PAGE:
The latest cinematic adaptation of Mortal Kombat is an ode to the video game films of years past. And by that I mean it’s backed by a nonsensical plot, hammy dialogue, over-the-top action and middling performances. There are times when Mortal Kombat knows exactly what kind of movie it is but more often than not, the janky tone and odd dialogue choices combine to create a lopsided film that rarely knows what it wants to be.
But even still, it’s a bunch of fun.
The idea of movies being “good” or “bad” is, frankly, bullshit. Movies are designed to entertain by nature — the only “bad” movies are ones that fail to do that. So if I said Mortal Kombat was a “good” movie, technically it’s true. If you go in looking for bloody, over-the-top battles, stylish filmography and great special effects, you’re in luck. If you go looking for anything else, you won’t find it.
This is a ‘no thoughts, head empty’ kind of movie. You watch it for the spectacle, not for its nuance — and if you turn your brain off, you’ll mostly like what you see.
Let’s get the bad news out of the way before we dive in with the rest of the film: if you’re looking for the Sub-Zero/Scorpion face-off of your dreams (one that was promised by early trailers and marketing), you won’t get that in Mortal Kombat. Hanzo Hasashi, who ultimately takes on the Scorpion mantle, initially appears to be the protagonist of the film. In the opening scenes, he’s depicted as a kunai-swinging bad-arse as he faces off against Bi-Han (later known as Sub-Zero).
But after a brief introduction for these two, the action switches to the modern day as fighter Cole Young learns of his bloodline inheritance and place in the deadly, realm-spanning Mortal Kombat tournament.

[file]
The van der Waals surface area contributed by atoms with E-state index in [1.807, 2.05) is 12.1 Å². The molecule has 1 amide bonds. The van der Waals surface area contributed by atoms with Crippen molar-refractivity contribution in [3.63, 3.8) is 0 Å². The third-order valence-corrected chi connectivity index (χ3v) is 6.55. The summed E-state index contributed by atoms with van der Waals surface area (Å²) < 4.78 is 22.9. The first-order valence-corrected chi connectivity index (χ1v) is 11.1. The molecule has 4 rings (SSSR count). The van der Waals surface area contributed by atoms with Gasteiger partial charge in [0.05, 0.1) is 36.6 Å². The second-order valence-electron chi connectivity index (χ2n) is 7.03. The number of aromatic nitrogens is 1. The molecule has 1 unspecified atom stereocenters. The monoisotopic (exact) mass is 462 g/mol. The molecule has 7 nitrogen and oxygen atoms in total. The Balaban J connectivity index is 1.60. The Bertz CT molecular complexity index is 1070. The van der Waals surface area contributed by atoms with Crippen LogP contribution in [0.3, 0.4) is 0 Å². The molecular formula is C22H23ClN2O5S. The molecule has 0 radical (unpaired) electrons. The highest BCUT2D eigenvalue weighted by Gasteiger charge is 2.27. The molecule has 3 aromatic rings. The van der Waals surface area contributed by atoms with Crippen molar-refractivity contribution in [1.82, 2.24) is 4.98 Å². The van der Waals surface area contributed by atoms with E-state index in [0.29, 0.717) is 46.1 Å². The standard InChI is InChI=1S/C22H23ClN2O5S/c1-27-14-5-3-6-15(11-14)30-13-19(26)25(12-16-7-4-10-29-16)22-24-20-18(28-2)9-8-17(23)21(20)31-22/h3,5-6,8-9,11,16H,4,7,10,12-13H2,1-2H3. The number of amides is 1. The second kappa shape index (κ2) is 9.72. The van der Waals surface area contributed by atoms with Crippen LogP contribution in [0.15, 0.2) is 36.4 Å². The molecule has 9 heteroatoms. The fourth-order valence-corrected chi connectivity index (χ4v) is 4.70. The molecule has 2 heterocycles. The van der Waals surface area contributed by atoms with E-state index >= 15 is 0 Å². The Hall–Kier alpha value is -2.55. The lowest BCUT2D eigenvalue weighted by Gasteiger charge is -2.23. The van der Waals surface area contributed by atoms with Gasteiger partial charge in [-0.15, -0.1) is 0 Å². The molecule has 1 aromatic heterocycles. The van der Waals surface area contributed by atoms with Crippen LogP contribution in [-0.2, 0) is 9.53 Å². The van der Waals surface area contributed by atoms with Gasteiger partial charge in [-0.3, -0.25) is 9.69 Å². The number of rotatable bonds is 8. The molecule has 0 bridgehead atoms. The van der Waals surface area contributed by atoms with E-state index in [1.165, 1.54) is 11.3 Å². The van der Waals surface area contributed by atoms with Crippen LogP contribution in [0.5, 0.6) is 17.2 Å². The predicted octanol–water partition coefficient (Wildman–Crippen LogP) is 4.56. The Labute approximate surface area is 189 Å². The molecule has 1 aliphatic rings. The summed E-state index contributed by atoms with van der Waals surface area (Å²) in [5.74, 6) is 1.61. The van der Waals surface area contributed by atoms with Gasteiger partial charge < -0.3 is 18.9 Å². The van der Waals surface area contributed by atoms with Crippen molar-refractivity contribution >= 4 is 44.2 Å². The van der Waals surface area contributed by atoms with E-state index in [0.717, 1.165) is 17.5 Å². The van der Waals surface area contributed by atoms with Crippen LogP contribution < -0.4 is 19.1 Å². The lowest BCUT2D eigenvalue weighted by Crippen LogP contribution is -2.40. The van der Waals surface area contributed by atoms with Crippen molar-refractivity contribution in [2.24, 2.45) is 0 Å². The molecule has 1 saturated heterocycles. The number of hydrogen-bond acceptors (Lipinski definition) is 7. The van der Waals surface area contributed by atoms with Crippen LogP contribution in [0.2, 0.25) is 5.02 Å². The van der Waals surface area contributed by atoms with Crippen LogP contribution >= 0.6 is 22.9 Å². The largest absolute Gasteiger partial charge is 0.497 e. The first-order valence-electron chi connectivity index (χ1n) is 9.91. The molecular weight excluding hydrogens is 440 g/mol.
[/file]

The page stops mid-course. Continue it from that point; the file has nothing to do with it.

See, Cole has been on a bad losing streak and his family is suffering because of it. But when Sub-Zero tracks him down and attempts to kill him, his entire life changes. He’s ultimately led to Sonya Blade, a woman who badly wants to fight in Mortal Kombat and who’s spent her whole life researching the tournament. It’s never really explained who she is, how she knows what she knows or why she’d want to fight in the tournament in the first place — but she functions as Cole’s guide in the film, and also introduces Kano to the makeshift team who represents Earth’s fighters.
Outside of this, Sonya doesn’t really have much to do in the movie until the final chapter. She’s just there to get the band together, deliver some exposition-heavy dialogue and send Cole, Jax and Kano on to train with Raiden in his temple.
Now, it’s here that a strange split happens in the film — and it’s all down to Kano.
All you really need to know about the character is he’s the typical unhinged Aussie stereotype. (Think Captain Boomerang in Suicide Squad.) He was a military fighter, he’s got a chip on his shoulder, and Sonya initially has him tied up in a shed. When he’s unleashed, he’s a wildly inappropriate, profanity-heavy brawler with major anger issues and a real Aussie sense of humour.
What that means for the film is the entire plot and dialogue crumbles under his weight. He’s a fantastic character, but he consistently makes fun of the film’s plot, its characters and every little thing going on. His attitude undermines the film’s attempt at serious dialogue, throwing the tone so far off it makes Mortal Kombat seem more like a parody.
Take Cole Young. He’s a young fighter looking to prove himself in a deadly tournament with the fate of the world at stake. Kano is an Aussie larrikin just looking to have a good time and make fat cash. He doesn’t care about elder gods or saving the world. He’s just there to mess shit up.